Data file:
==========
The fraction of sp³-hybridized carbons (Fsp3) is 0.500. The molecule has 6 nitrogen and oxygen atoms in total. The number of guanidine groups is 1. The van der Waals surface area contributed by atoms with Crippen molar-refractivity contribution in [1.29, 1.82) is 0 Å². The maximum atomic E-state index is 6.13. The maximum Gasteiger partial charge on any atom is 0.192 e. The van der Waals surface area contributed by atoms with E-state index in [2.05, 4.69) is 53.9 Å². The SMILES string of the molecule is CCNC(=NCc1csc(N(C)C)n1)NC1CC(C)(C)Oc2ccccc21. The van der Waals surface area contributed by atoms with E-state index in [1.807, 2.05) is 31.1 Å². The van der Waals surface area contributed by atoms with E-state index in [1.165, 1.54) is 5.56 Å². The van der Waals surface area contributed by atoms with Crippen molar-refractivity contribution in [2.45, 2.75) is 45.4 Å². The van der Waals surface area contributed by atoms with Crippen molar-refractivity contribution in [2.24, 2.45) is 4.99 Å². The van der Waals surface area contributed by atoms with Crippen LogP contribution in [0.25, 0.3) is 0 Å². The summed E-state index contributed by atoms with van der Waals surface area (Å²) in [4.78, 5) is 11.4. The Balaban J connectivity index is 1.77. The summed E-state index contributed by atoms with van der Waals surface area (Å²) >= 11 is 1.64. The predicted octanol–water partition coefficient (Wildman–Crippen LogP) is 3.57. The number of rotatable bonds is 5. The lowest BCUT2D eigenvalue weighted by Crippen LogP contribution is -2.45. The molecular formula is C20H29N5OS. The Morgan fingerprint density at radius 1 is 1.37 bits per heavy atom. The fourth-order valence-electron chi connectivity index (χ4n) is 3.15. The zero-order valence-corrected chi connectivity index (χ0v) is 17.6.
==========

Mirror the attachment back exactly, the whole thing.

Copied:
The fraction of sp³-hybridized carbons (Fsp3) is 0.500. The molecule has 6 nitrogen and oxygen atoms in total. The number of guanidine groups is 1. The van der Waals surface area contributed by atoms with Crippen molar-refractivity contribution in [1.29, 1.82) is 0 Å². The maximum atomic E-state index is 6.13. The maximum Gasteiger partial charge on any atom is 0.192 e. The van der Waals surface area contributed by atoms with E-state index in [2.05, 4.69) is 53.9 Å². The SMILES string of the molecule is CCNC(=NCc1csc(N(C)C)n1)NC1CC(C)(C)Oc2ccccc21. The van der Waals surface area contributed by atoms with E-state index in [1.807, 2.05) is 31.1 Å². The van der Waals surface area contributed by atoms with E-state index in [1.165, 1.54) is 5.56 Å². The van der Waals surface area contributed by atoms with Crippen molar-refractivity contribution in [2.45, 2.75) is 45.4 Å². The van der Waals surface area contributed by atoms with Crippen molar-refractivity contribution in [2.24, 2.45) is 4.99 Å². The van der Waals surface area contributed by atoms with Crippen LogP contribution in [0.25, 0.3) is 0 Å². The summed E-state index contributed by atoms with van der Waals surface area (Å²) in [4.78, 5) is 11.4. The Balaban J connectivity index is 1.77. The summed E-state index contributed by atoms with van der Waals surface area (Å²) >= 11 is 1.64. The predicted octanol–water partition coefficient (Wildman–Crippen LogP) is 3.57. The number of rotatable bonds is 5. The lowest BCUT2D eigenvalue weighted by Crippen LogP contribution is -2.45. The molecular formula is C20H29N5OS. The Morgan fingerprint density at radius 1 is 1.37 bits per heavy atom. The fourth-order valence-electron chi connectivity index (χ4n) is 3.15. The zero-order valence-corrected chi connectivity index (χ0v) is 17.6.